Hello Writer Bees!

Hope you all are staying creative and enjoying the warm weather. Still stuck in the editing trenches here, so I’ve yet to frolic in the sunshine.

This post will be quick, but trust me, it’s a goodie.

The lovely folks at QueryLetter.com reached out to me with some exciting information. Recently, they published a blog post titled ‘The 270+ Best Writing Contests‘. In this extensive list, they’ve highlighted over 270 of the top writing contests around. And the best part? There are contests in a variety of genres and word counts. From poetry to flash fiction to non-fiction, all writers are welcomed. No matter what you write, you’ll for sure find something up your alley.

I highly recommend checking out this list. Even as I’m writing this, I’m looking through all the different contests and am tempted to try it out. Inspiration is already bubbling in my head. Challenge yourself and try participating in one of these contests. There’s no harm in taking a chance and throwing your hat in the ring. You never know.


Have you ever participated in a writing contest before? Are you interesting in signing up for one of contests listed? Talk to me in the comments. As always, I love to hear from you.

Write with heart.

Love,

Lady Jabberwocky

A Month of Mystery Posts Wrap up (2022)

Hello Writer Bees!

Thank you to everyone for stopping by for May of Mystery and celebrating detective fiction with me. In case you missed it, here is a wrap up of all the mystery themed posts from this month.

Mystery Writing Prompts

Scene of the Crime

The Greatest Detective

Like a Dangerous Woman

A Note Left Behind

Shrouded in Mystery

Mystery Themed Posts

5 Archetypes of Fictional Detectives

Born a Bloodhound (Detective Flash Fiction)

Writing my 1st Whodunit Draft in a College Writing Workshop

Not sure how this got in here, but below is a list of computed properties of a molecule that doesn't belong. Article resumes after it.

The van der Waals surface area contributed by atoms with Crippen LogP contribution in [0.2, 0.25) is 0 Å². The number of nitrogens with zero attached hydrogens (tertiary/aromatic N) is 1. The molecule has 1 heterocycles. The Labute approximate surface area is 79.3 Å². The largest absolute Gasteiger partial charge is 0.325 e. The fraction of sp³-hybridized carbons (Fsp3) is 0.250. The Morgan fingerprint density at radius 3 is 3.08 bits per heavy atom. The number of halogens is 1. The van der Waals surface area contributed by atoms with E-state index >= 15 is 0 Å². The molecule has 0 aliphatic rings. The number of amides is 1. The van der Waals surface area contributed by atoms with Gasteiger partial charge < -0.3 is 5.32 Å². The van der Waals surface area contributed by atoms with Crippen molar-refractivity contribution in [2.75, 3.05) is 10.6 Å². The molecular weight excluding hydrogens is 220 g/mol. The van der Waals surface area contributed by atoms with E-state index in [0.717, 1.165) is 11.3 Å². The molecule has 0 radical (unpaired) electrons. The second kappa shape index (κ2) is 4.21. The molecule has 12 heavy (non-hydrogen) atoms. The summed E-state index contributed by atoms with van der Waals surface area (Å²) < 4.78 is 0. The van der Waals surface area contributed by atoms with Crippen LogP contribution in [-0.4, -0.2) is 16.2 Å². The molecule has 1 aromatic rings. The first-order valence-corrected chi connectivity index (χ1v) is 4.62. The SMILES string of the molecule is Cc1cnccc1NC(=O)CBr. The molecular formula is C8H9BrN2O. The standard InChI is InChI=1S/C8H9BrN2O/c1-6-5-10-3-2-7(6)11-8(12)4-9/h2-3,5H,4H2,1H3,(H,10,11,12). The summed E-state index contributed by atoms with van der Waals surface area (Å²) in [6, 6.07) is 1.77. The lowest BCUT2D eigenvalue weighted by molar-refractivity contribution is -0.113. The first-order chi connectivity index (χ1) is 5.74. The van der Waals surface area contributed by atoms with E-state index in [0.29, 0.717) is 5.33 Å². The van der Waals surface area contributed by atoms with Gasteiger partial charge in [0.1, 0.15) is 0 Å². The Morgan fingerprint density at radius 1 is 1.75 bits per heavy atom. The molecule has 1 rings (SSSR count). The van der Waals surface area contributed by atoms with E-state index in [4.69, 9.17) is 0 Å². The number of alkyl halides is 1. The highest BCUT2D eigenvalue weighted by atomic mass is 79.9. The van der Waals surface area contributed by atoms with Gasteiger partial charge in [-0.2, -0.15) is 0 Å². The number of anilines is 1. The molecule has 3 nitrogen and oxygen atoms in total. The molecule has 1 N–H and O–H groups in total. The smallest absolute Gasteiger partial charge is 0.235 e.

Watson Who?: Tips on Creating A Detective’s Sidekick (Repost)


If you have an idea for another genre themed month, lemme know in the comments!

Stay safe and stay creative!

Love,

Lady Jabberwocky

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Writing my 1st Whodunit Draft in a College Writing Workshop

Hello Writer Bees!

As some of you may know, my current WIP is a 1920’s murder mystery. But what inspired my first mystery story? When and how was “draft zero” born? Here is the story of how I started writing detective fiction.

A flashback to my college days. Because I was interested in mystery genre, I decided to take a detective fiction course. Super fun elective class. We read all the greats, like Doyle, Poe, Christie, and Spillane.  That same semester, I was also taking a fiction writing class, as one of my degree requirements.  

Here’s how fiction writing workshop worked. My professor charged us to write 2 short stories – any subject, any genre – 10 to 15 pages in length. Each session was dedicated to one student’s creative piece. Together, we’d discuss and critique each other’s work, offering constructive feedback. Picture your peers and fellow writers reading and judging your story, dissecting it in front of you. Needless to say, critique day was a daunting, nerve wracking and incredibly rewarding experience.

My first go around at workshop, I wrote The Tale of a Boy and a Mermaid, which I have posted here on this blog. Next turn up at bat, I wanted to write something out of my wheelhouse, something different.

Inspired by the mysteries I was reading at the time, I decided to try my hand at writing a whodunit. I thought, maybe this critique was the perfect opportunity to test drive this vague idea for a detective character I had. And mind you, none of my peers were writing any close to a murder mystery. As always, I was the oddball out.

With Jabberwock mode engaged, I furiously wrote a murder mystery, finishing the morning of my class. College deadlines, am I right? The story centered around the detective and his aid, Mister G.W. Barnaby and Oscar Fitzgerald, solving a case. Set in a 1920s Broadway theatre, an actress is shot with an assumed prop gun that had real bullets instead of fake ones. A bit cliché, I know. But I enjoyed writing a mystery, crafting suspects and leaving clues. Really did fall in love with the genre. Titling it ‘Murder at the Primdove Theatre’, I submitted the story to be judged by my classmates, biting my nails the whole time.